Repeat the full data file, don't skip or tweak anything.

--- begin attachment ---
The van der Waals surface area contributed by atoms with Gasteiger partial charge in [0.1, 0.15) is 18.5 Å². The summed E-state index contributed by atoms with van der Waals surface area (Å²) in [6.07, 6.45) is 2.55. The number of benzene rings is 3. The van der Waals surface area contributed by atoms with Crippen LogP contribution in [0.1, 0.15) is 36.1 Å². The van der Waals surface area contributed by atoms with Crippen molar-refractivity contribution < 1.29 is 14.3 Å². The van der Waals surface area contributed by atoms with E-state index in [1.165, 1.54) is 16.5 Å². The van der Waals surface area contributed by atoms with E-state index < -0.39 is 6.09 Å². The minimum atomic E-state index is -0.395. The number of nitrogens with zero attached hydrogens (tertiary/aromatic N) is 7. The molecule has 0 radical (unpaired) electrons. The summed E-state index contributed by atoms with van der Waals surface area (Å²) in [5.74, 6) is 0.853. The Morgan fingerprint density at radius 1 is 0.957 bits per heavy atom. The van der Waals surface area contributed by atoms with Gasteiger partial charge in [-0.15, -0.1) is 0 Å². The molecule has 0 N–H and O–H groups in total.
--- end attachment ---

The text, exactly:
The van der Waals surface area contributed by atoms with Gasteiger partial charge in [0.1, 0.15) is 18.5 Å². The summed E-state index contributed by atoms with van der Waals surface area (Å²) in [6.07, 6.45) is 2.55. The number of benzene rings is 3. The van der Waals surface area contributed by atoms with Crippen LogP contribution in [0.1, 0.15) is 36.1 Å². The van der Waals surface area contributed by atoms with Crippen molar-refractivity contribution < 1.29 is 14.3 Å². The van der Waals surface area contributed by atoms with E-state index in [1.165, 1.54) is 16.5 Å². The van der Waals surface area contributed by atoms with E-state index < -0.39 is 6.09 Å². The minimum atomic E-state index is -0.395. The number of nitrogens with zero attached hydrogens (tertiary/aromatic N) is 7. The molecule has 0 radical (unpaired) electrons. The summed E-state index contributed by atoms with van der Waals surface area (Å²) in [5.74, 6) is 0.853. The Morgan fingerprint density at radius 1 is 0.957 bits per heavy atom. The van der Waals surface area contributed by atoms with Gasteiger partial charge in [-0.15, -0.1) is 0 Å². The molecule has 0 N–H and O–H groups in total.